Andy's Equine Art Home
Andy's Equine Art
Andrea Hartmeyer Johns
THE CONTEMPORARY PORTRAIT

If Interested in Commissioning a Portrait

You will have a BLAST from start to finish.

Each painting is totally unique and so much fun.

Visits with the artist can be in person, via phone, email, private messages, etc..

The more photos and other resource materials submitted, the better. The final painting will likely not look like any single photo. The artist will take the very best features from every resource and mentally take that to the painting, perfectly unique and fabulous. Ears back? No problem. Hocks lagging? No problem. Andy does not need the "perfect photo."

Her extensive equine background assures the client that the subject(s) will be at their optimum. Clarity of the photos is most important - especially the human face – and the horse's musculature, build. If Andy is at a horse show where the subject will be preforming, she will watch the class and/or visit the horse in the stall, or she can make farm visits. The ultimate goal is for Andy to understand exactly what the client wants - even if the client doesn’t know; she can help you figure out what you (or your to be surprised loved ones) want.

Fees are based on the projected time required for completion, and more dependent on scope than size. Including the human face in the painting increases the fee the most, because faces are basically shadow and highlight, proportion and expression with no room for error. While complicated, wonderful faces full of life are the hallmark of Andy's portraits. They are accurate –even if using unrealistic color.

Andy brings to the easel a lifetime of knowledge of the horses. Other pets (dogs, cats, birds) are not approached as breed standards, and as such require less time to complete. (Simple pet portraits start at $695). Simple small horse-only portraits are afforded significantly more time because they are not just cute pets; they must be accurate and embodied with great detail.

Most of these paintings, done totally by hand, take several months to complete and range from around $2,000 to $12,000 depending on the complexity of the composition. Larger canvases and the inclusion of harness, buggies, viceroys, wagons, etc., add additional time, materials, and expense. Many times the scope of the painting can be modified to retrofit into a budget. For example, sometimes a ribbon can cover a hand, thus eliminating perhaps several days at the easel. The artist will help you.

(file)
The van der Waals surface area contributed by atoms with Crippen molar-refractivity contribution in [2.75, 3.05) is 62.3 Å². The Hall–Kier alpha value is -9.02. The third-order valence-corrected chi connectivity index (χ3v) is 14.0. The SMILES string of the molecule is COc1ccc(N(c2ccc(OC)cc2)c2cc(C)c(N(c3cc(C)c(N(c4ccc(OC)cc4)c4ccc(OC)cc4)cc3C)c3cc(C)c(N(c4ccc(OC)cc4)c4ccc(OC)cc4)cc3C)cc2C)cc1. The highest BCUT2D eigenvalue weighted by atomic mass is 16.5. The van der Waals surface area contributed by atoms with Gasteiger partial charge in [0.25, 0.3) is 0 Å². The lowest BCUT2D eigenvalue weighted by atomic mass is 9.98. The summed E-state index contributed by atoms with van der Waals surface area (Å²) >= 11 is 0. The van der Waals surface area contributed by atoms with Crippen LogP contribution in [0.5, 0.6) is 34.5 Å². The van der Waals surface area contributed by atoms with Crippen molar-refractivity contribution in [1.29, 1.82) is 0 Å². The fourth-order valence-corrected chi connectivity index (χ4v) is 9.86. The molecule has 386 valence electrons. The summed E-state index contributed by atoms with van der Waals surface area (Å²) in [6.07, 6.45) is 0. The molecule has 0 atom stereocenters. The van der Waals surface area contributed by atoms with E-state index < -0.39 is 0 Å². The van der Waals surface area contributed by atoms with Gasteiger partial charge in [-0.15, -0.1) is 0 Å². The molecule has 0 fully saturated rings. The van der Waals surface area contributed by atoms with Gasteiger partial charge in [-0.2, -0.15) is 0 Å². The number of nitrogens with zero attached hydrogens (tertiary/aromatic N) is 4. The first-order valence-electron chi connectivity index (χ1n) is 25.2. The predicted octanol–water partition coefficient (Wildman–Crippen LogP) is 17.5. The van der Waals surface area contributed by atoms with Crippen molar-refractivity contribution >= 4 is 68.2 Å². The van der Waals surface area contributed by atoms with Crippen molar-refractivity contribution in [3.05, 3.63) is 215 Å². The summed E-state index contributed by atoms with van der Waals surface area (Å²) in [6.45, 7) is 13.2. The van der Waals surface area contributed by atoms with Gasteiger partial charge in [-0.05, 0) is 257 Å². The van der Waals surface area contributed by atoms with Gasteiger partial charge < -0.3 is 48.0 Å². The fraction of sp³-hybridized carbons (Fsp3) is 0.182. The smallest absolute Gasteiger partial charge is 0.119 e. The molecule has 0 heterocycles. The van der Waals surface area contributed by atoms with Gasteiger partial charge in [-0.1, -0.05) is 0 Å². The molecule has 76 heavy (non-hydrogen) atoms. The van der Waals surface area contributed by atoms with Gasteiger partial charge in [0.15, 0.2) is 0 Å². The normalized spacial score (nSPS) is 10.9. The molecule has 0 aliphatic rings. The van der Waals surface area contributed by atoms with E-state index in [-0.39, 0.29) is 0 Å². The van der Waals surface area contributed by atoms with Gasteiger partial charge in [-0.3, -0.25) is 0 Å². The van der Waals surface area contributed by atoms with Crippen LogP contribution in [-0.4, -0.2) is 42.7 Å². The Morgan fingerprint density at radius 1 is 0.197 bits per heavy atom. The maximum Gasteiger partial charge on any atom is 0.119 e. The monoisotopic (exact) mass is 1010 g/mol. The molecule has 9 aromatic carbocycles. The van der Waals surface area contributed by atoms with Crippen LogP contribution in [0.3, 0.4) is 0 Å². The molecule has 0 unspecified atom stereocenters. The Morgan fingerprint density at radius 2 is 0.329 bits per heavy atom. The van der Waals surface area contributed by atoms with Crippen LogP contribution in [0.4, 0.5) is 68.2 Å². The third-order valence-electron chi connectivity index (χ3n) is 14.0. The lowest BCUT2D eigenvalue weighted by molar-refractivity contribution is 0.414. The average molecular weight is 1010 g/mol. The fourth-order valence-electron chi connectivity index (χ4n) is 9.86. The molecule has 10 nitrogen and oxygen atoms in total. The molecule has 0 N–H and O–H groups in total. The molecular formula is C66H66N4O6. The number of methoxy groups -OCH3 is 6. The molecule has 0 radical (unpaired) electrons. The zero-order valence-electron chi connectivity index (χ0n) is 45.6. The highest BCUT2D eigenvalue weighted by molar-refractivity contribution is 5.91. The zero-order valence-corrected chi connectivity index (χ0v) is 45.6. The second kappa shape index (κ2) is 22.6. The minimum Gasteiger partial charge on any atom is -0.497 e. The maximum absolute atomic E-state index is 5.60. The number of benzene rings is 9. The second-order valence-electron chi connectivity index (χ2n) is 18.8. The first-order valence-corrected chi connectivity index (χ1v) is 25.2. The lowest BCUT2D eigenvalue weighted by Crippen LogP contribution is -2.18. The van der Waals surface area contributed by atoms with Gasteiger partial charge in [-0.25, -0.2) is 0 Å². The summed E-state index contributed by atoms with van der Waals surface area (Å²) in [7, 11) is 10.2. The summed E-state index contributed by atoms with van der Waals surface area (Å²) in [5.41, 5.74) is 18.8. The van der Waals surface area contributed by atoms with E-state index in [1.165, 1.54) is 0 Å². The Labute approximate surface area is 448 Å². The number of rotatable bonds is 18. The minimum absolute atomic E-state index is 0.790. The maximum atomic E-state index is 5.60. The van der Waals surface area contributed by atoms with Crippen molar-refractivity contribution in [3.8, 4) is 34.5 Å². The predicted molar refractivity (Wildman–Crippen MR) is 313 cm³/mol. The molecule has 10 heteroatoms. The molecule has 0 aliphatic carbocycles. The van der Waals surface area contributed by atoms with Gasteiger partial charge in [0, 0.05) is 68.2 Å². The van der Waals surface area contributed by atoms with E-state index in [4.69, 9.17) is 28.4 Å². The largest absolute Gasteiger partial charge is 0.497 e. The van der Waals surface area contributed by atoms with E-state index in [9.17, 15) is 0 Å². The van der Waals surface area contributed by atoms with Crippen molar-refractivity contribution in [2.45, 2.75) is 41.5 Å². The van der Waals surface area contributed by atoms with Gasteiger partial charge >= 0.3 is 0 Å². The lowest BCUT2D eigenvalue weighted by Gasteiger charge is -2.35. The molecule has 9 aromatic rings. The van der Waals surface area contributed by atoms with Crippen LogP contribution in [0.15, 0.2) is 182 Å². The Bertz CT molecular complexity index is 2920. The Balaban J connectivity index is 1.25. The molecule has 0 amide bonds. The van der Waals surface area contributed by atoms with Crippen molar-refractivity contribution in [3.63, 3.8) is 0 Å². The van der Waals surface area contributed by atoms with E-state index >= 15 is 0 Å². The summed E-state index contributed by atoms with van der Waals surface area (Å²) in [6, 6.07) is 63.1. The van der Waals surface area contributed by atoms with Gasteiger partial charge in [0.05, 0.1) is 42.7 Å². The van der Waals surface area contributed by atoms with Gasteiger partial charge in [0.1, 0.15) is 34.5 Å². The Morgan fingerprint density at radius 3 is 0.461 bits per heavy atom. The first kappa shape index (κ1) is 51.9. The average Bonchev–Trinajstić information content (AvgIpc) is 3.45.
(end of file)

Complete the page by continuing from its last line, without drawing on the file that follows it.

Almost nobody who visits Andy's booth knows that she competed at the highest levels as a junior exhibitor and amateur, winning multiple Saddle Seat medals, and top ribbons at Lexington and Louisville.

See below...

Andy knows the thrill of that once in a lifetime sensational ride, and relives it vicariously with her client as she paints. When asked about this she replied, "I really do. I totally share the joy of that rider in my painting. All my senses come alive... the smells, sounds of the announcers and crowds, going through the chute at Louisville, seeing in person all of the famous people only seen in photos before, the barns, jog carts, warm up rings, etc.."

Andy looks forward to working with every client and creating a painting that will be treasured for countless generations. It is a privilege.

Andy's Personal Show Career


Andy on Fortune on Parade
winning the Amateur 3 Gaited Championship, Dayton, c 1974
She was third in the Five Gaited Amateur World Championship on Commander's Stonewall in 1973. Julianne Schmutz was 4th on Gold Treat.
Brenden Heintz posted this picture on Facebook in his Around the Arena: Horse Show Nostalgia on Facebook and tagged Andy. Andy had never seen it!!! Her comments:

"Brendan, this is dear Starlighter who was Dad's harness horse from age 3 thru age 13 . . . not yet keen to the curb bit! He was our beloved pet, whom we eventually rode triple bareback through the pond and eventually did figure eights at the canter in the jog cart. So lucky to have had him in our lives. Wonderful American Saddlebred family member. I still think of him almost every day."

Andy winning on an exchanged horse at Dayton 1971. She showed at Dayton every year from time she was in 10 & under.

"The three presenters are Crabtree girls from the younger division. Kim Barnes in middle and Debbie Cowan on the right. Not sure of one on the left."

"Here I am on Starlighter winning the eq stake at Fort Wayne 1971 which was a good size show in those days. I won an ASHA Medal class on him too. He was about 16.3 but small barreled. Impeccable breeding, but we never had him with a well known trainer. Bob Whitney had him at the beginning, so he got a good start. He was the horse that brought Dad into our horse world too. Before driving Starlighter he went to Notre Dame football games every weekend. (As Bill Marple will tell you, we all held our breath when he showed :)."
Andy winning the Equitation Stake at LaPorte 1972 riding Pat Perkins. Andrea Walton is presenting the Gloriann Stonewall Challenge trophy.

Pat Perkins had been Debbie Cowan's equitation horse but he tended to rear... "which is why we got him. He was deserving of his reputation. He never went over with me but he broke Ellis Waggoner's leg and knocked him out of most of the 1972 show season and bit other horses in the van. "



Commissioned portraits...

Inquiries: email Andy or call 214.697.0253 or 972.960.0207

Andy Johns
PO Box 833374
Richardson, TX 75083

Currently VISA, Mastercard, checks and money orders are accepted.


Artwork is not to be reproduced without written permission of the artist.

All rights reserved by Andrea Hartmeyer Johns, 2017

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